Tuple is an ordered list of Elements. They can contain 1 to 7 different references and types with an 8th reference being used to reference another Tuple if you need to hold more than 7. They are similar to an array and a class/record but unlike an array can contain more than one type and require considerably less declaration than a class/record. A Tuple in Delphi Prism might be used as follows:

  var telephoneList := new Dictionary<Tuple<string, integer>, String>();
  telephoneList.Add(Tuple.Create('Josh Moore', 1283843), '+0014158343131');
  Console.WriteLine(telephoneList[Tuple.Create('Josh Moore', 1283843)]);

They are particularly useful for returning more than one value from a method where you would otherwise need to explicitly declare a class or record to hold the data otherwise. Tuples are a good way to solve a specific problem and will be more familiar to those who have used them in other languages such as the Tuple support in Python.

Parallel Loops (not actually a new feature)

Parallel loops have been a part of the Delphi Prism (and formerly Oxygene) language for a long, long time. However what I hadn’t appreciated was that the Parallel Task Library upon which it relied was officially bundled into the .NET 4.0 Framework libraries. As such I felt it necessary to re-raise it and show just how nifty it is here even though it isn’t really new to Delphi Prism 2011.

Just to recap, with the parallel keyword you can parallelise a loop.

As a fully fledged .NET 4 language we can also use the AsParallel() method in order to return a ParallelEnumerable source capable of being queried with the .NET Parallel LINQ library.

The rough and ready example below demonstrate these two techniques:

class method ConsoleApp.Main(args: array of string);
  var anagramletters := 'mite';
  var filepath := 'mydictionary.txt';

  var dictList := new List<string>();
  Console.WriteLine('Added ' + dictList.Count + ' lines to the file');

  var sortedList := new Dictionary<string, string>();

  for parallel i: Integer := 0 to dictList.Count - 1 do
    sortedList[dictList.Item[i]] := dictList[i].Sort();

  var matchingwords := sortedList.AsParallel().Where(w -> ((w.Value.Length = anagramletters.Length) and (w.Value = anagramletters.Sort()))).Select(w -> w.Key);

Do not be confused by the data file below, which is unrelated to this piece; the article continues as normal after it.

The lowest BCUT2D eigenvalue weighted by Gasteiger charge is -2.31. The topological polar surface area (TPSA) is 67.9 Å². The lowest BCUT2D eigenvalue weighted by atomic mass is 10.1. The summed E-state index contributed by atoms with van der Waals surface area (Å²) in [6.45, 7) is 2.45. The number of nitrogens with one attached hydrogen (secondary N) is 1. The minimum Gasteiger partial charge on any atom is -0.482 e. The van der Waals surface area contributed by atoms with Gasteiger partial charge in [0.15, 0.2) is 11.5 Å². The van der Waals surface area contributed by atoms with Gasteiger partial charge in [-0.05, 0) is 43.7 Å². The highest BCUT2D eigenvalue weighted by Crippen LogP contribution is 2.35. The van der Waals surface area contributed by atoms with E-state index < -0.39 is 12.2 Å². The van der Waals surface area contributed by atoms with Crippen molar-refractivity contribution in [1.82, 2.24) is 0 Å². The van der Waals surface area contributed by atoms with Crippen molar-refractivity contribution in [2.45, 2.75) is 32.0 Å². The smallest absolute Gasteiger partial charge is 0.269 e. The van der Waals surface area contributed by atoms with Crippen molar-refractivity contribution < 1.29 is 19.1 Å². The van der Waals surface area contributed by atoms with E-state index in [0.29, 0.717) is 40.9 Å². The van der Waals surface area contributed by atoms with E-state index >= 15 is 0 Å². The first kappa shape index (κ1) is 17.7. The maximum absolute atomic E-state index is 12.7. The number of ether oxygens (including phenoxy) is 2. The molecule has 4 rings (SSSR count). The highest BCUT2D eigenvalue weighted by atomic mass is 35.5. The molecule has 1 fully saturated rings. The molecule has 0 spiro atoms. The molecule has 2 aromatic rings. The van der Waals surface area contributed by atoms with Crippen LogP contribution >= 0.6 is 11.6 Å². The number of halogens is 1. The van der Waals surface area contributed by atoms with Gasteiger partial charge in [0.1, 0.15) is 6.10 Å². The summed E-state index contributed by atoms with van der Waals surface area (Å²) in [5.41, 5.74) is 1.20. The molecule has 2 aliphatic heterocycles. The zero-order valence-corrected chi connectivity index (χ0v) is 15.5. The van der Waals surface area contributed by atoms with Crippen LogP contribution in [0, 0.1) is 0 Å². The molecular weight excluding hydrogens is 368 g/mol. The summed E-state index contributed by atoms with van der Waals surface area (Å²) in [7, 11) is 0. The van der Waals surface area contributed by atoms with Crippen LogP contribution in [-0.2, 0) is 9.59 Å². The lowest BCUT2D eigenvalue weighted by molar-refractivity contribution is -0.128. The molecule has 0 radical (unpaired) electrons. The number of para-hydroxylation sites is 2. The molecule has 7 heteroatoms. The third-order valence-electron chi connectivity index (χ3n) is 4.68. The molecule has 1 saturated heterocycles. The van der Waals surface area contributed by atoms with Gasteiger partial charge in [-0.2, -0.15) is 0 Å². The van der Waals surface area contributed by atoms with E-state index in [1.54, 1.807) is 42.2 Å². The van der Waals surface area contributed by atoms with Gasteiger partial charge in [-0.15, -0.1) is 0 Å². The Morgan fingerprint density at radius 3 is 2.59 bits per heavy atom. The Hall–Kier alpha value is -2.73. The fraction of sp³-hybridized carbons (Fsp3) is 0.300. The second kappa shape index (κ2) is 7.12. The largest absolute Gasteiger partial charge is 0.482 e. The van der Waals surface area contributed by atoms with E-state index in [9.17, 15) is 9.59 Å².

Console.WriteLine('Found: ' + matchingwords.Count().ToString() + ' results');
  matchingwords.ToList().ForEach(x -> Console.WriteLine(x));



The code above reads a dictionary file in and then builds an index using a parallel loop before finding the words that are anagrams of the provided string using a Parallel LINQ query.

Extension Methods

I consider it a slightly more minor point as I’ve already briefly talked about the new method of defining Extension Methods, but this is now baked into Delphi Prism 2011 and is a pretty useful tool to have. I used the new Extension Methods syntax in the Parallel Example above to add an implementation specific Sort() method to my strings like so:


extension method String.Sort : String;


extension method String.Sort : String;
  var c := self.ToCharArray();
  result := new string(c);


Overall Delphi Prism 2011 is a pretty significant release and contains lots of new features that represent a lot of interesting new potential both on the language side and the IDE side, congratulations to the RemObjects team.

Further Reading

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  1. Jim McKeeth on the 11th June 2010 remarked #

    Excellent summary and explanation of the new features of Delphi Prism 2011. While Tuples aren’t specific to functional languages, I was under the impression they were a huge benefit for them.

  2. jamiei on the 11th June 2010 remarked #

    Thanks Jim.

    I’m slowly starting to break into the Functional Programming mindset but think you might be right about Tuples. That might also explain why some (normally oo) programmers simply don’t see the need for them.

  3. Mark Johnson on the 15th July 2011 remarked #

    I agree with Jim Mckeeth. Indeed excellent summary of what’s new in Delphi Prism 2011. Although I am a beginner in this programming playing field, I am learning a lot from blogs like yourself. Thank you and keep up the good work.